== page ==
Readers may discern a disconnect between the prevailing economic mood and the relentless innovation of online superstore Amazon. Even as whole segments of the economy crumble, Amazon is spearheading a whole new consumer electronics category with the Kindle, and as if that wasn’t audacious enough following it by releasing a bigger, more expensive version.
Now Amazon is embarking on another bold effort. It’s entering the publishing business with a program called AmazonEncore, a program that leverages all of the myriad data Amazon can collect to find overlooked books with potential mass appeal, which it will then rerelease under the AmazonEncore imprint. The first AmazonEncore title, to be released in late August, is Legacy, a fantasy novel originally self published by 16-year-old writer Cayla Kluver. AmazonEncore is an intriguing idea that will no doubt send self-published authors’ hearts racing. It’s also worth noting that these books won’t be Amazon exclusives. Amazon is going head to head with traditional publishers with plans to make AmazonEncore books available in “national and independent bookstores via third-party wholesalers.”
While it seems like Amazon is getting may from its core competencies with forays into consumer electronics and publishing, the online retail giant isn’t insane. Amazon is actually designed to do well in recessions, and with traditional book retailers and publishers facing challenges, Amazon is seizing the opportunity to grow its market share and enter new markets and businesses. BusinessWeek recently pointed out this dynamic: “Amazon continues to benefit disproportionately from the general shift to online commerce and the careful shopping behavior that consumers are exhibiting during the downturn. The breadth of the products it offers through independent merchants and its own expansion into new categories, along with low-priced shipping in the U.S. and abroad, continues to woo shoppers.”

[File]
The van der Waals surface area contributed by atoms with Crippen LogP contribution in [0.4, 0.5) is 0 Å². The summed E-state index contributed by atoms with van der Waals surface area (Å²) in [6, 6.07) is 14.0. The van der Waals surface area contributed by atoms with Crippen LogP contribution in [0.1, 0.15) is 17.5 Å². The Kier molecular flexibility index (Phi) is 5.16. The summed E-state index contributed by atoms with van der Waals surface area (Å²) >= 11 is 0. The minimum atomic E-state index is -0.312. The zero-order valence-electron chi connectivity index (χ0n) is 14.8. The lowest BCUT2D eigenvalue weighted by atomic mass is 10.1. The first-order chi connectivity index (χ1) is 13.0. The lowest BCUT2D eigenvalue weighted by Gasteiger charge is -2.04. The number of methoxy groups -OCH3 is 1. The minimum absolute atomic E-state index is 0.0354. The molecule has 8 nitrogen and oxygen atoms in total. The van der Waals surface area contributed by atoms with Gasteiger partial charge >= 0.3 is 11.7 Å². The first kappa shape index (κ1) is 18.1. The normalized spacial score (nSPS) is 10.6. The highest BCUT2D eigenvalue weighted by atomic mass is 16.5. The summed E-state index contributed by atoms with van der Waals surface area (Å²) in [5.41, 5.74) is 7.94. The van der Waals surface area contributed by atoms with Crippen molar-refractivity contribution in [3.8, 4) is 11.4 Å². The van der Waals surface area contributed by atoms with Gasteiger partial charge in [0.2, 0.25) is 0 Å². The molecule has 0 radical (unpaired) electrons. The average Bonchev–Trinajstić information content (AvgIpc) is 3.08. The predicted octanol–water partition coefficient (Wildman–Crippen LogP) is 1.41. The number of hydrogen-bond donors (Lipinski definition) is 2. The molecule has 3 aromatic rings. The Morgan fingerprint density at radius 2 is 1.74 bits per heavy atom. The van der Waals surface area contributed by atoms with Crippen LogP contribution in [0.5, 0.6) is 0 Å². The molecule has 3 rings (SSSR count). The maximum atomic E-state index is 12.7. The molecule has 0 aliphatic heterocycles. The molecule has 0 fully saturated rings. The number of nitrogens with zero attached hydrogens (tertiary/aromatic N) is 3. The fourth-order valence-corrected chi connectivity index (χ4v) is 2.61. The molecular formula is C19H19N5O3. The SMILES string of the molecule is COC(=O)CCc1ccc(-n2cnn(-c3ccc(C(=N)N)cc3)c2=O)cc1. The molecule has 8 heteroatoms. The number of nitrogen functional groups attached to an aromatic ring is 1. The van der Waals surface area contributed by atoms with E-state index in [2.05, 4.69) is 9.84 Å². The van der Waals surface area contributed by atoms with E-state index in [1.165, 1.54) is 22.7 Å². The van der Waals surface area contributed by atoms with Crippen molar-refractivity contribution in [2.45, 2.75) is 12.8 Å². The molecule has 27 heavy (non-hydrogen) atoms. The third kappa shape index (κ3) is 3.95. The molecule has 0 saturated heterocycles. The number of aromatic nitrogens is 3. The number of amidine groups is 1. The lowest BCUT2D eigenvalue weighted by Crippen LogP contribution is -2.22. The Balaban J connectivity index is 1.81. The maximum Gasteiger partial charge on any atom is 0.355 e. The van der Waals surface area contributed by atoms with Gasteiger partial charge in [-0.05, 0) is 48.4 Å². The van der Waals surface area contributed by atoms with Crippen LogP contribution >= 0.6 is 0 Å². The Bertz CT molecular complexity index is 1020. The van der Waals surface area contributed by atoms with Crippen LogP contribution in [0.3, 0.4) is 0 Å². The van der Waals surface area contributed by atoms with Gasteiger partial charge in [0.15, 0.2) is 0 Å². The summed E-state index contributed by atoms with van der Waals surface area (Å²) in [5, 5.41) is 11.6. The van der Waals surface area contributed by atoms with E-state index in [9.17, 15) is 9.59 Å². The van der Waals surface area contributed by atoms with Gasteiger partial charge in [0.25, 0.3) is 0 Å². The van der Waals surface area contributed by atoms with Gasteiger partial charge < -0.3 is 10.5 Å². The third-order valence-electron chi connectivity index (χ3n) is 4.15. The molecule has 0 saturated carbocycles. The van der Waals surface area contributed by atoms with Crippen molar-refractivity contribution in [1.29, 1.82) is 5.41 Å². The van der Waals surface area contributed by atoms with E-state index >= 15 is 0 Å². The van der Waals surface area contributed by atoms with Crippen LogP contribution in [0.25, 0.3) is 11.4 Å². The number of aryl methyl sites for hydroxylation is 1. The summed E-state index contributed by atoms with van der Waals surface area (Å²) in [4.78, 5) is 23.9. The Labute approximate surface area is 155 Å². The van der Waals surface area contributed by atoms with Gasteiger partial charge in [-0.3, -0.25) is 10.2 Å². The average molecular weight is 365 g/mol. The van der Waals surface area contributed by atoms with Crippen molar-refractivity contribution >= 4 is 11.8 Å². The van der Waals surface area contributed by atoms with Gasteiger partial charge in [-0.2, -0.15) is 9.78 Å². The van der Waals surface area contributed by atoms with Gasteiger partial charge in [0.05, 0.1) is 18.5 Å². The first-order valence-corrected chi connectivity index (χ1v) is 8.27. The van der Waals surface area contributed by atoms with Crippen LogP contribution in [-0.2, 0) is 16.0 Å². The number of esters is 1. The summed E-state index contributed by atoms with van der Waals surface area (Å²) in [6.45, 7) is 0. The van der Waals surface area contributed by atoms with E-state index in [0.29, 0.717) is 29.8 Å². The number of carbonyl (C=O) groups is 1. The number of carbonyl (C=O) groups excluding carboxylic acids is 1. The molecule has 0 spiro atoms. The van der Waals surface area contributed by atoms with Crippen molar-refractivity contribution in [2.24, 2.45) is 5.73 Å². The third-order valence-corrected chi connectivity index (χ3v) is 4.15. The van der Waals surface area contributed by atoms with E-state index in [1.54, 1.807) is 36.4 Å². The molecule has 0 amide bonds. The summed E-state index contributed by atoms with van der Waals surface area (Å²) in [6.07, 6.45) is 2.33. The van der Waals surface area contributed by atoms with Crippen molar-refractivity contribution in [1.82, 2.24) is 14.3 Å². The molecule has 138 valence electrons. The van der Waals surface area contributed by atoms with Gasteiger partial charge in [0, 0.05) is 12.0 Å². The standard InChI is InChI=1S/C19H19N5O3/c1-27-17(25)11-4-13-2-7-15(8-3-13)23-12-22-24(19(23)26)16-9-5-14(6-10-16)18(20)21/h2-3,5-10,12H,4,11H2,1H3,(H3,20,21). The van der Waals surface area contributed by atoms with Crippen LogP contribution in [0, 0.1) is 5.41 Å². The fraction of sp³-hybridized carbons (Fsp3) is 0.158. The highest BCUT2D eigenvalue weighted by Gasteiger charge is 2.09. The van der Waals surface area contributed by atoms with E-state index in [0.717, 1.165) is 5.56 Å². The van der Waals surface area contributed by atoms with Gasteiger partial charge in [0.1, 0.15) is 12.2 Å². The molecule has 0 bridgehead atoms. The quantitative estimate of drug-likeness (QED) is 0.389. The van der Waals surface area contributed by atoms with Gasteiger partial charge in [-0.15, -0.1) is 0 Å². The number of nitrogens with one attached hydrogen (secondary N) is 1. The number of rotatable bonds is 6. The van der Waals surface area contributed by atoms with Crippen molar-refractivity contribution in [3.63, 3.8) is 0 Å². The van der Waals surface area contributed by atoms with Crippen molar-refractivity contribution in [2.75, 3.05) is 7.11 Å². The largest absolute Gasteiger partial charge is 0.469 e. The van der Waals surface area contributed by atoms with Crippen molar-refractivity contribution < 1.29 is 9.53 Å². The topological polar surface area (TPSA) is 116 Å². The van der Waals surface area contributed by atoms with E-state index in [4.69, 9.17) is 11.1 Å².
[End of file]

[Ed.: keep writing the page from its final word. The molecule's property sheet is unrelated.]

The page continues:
Amazon’s willingness to innovate and invest in book-focused initiatives during this downturn will leave it with a very big footprint in the industry when the economy begins to recover.